Part Three: The Shoe Star Leo Fitzpatrick On New York After-Hours and Magic Carpet Rides
André Saraiva pulled from his personal experiences as a modern day bon vivant for his directorial debut The Shoe, but the artist and club owner also channeled the cinematic ghosts of his leading man. “The central character is a little as if Leo [Fitzpatrick’s] character in Kids has moved to Paris nearly 15 years later,” Saraiva says. “It’s a clin d’oeil [wink] to it, with the skateboard, the kisses, girls and free love.” Fitzpatrick was a mere 14 years old when he was discovered by Larry Clark while skateboarding in Washington Square Park. The maverick filmmaker promptly cast him in his controversial 1995 movie Kids, and since then Fitzpatrick has appeared in movies including Clark’s follow-up feature Bully and Todd Solondz’s Storytelling. We talked to the actor about "dude" bars and the charms of New York versus Paris.
What do the shoes from the film say about the man who wears them?
I guess that’s the point of the film, really, anyone can wear them; it’s how your personality shows through. Shoes don’t necessarily make the person.
How much of your character was based on André?
All the events in the film took place in André’s life at some point in time––more in his teenage years than his later life, except for the women. He and Olivier Zahm [the script’s co-writer], that’s kind of how they see life, you know, every girl is attracted to them. It’s a fantasy of sorts I would imagine.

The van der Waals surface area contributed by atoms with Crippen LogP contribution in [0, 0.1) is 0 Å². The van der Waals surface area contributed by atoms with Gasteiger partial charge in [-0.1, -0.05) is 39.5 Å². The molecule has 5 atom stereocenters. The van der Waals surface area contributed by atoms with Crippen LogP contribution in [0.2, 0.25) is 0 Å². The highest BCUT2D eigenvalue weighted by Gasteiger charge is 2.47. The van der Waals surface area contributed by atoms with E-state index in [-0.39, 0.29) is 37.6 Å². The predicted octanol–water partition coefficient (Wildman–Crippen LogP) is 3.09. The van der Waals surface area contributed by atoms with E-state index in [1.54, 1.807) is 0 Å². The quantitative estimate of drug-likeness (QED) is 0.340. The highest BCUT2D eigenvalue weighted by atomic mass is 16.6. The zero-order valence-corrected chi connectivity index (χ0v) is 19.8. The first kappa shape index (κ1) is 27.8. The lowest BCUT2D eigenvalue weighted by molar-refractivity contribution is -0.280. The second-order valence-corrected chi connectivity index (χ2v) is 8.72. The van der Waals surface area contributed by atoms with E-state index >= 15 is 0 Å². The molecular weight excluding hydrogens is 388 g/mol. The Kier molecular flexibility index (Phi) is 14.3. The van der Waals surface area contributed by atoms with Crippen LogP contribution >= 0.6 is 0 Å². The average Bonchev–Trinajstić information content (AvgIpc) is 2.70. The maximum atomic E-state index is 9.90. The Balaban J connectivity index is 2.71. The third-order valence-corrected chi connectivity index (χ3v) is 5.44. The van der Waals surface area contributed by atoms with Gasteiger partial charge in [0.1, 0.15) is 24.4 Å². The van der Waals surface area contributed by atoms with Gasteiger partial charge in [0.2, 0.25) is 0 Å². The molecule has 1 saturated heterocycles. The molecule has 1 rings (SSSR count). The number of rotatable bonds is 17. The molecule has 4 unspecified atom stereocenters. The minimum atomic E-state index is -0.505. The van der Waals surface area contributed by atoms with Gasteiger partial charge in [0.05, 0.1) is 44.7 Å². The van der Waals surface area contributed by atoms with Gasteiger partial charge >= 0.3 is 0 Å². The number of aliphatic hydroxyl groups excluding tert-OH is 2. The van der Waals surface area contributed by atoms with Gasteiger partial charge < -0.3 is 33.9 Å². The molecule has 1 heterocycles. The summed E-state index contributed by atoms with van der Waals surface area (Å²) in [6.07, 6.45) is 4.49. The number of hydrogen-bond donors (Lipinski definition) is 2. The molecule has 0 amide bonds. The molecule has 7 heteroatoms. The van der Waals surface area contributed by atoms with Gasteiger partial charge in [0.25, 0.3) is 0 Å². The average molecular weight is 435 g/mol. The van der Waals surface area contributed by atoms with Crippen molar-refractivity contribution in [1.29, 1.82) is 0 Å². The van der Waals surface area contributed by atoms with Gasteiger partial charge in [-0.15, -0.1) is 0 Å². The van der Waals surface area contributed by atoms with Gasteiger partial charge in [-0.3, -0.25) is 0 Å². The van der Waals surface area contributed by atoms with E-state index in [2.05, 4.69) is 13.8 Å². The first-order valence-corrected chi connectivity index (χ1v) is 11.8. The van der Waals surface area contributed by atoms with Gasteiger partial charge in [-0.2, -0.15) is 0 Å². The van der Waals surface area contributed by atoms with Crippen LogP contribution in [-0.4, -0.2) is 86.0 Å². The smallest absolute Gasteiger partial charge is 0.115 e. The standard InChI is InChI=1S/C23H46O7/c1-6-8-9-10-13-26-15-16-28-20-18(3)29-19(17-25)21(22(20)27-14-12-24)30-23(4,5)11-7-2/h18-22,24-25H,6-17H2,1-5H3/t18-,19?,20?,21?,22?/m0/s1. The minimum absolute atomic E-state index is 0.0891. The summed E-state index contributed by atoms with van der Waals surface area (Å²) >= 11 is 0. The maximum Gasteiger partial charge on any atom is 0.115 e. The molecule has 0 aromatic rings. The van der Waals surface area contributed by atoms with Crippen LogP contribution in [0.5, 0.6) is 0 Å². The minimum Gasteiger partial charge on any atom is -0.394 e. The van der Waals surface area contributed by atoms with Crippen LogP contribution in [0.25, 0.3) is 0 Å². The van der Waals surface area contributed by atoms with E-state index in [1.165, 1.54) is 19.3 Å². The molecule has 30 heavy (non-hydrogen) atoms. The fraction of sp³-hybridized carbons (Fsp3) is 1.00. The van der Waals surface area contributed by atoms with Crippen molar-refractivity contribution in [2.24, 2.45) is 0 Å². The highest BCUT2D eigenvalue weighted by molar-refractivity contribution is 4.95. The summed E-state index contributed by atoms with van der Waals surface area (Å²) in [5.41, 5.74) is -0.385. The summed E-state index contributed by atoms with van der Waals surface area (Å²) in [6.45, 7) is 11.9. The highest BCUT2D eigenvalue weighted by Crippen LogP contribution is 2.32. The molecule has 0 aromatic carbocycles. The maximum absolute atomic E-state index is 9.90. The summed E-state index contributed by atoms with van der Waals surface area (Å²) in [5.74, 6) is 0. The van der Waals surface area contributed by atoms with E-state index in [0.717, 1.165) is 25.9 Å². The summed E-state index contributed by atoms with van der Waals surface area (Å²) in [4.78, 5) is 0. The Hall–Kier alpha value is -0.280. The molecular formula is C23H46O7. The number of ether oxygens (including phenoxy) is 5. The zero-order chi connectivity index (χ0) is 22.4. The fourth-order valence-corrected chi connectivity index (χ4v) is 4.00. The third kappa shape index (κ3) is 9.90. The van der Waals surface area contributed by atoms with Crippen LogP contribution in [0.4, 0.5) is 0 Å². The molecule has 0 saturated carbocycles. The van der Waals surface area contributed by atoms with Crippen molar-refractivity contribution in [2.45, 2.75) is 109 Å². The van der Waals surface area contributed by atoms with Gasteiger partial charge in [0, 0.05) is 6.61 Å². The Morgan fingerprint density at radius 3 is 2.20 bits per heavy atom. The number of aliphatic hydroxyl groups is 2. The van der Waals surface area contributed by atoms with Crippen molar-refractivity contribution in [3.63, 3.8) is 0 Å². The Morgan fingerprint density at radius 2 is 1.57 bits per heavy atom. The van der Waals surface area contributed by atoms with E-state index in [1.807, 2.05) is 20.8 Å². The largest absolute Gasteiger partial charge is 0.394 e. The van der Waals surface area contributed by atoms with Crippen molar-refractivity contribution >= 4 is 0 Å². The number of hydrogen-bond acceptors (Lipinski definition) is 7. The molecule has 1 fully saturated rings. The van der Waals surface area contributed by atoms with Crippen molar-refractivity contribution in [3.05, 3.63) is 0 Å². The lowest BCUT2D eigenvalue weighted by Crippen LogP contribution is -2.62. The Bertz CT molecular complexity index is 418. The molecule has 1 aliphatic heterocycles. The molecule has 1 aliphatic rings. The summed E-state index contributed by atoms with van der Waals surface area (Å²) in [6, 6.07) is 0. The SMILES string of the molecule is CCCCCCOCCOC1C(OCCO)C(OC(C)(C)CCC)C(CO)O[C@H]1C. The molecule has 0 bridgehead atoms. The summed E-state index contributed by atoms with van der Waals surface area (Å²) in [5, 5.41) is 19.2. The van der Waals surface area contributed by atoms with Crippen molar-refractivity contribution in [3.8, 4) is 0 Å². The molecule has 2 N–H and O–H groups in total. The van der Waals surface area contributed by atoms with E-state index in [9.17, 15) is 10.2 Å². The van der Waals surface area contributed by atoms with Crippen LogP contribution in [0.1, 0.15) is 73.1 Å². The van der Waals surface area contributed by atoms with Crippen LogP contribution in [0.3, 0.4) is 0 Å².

Are your nights out in New York similarly girl-heavy?
I like to keep it simple. I haven’t really gone out of my zone in quite a number of years. I go to [Lower East Side bar] Max Fish and there are generally never girls there so I don’t have to worry about that—it’s a dude bar and you just go there to talk about skateboarding.
How did you spend your free time in Paris?
On my only night off I went up to Pigalle, where there is a really ridiculous store where you can make a video of yourself riding a magic carpet around Paris, so I made it into a Gang Gang Dance video. Something as stupid as that brings you the most joy as opposed to going out and raging. That was probably my favorite thing because it took about ten minutes and 30 euros and I was happy.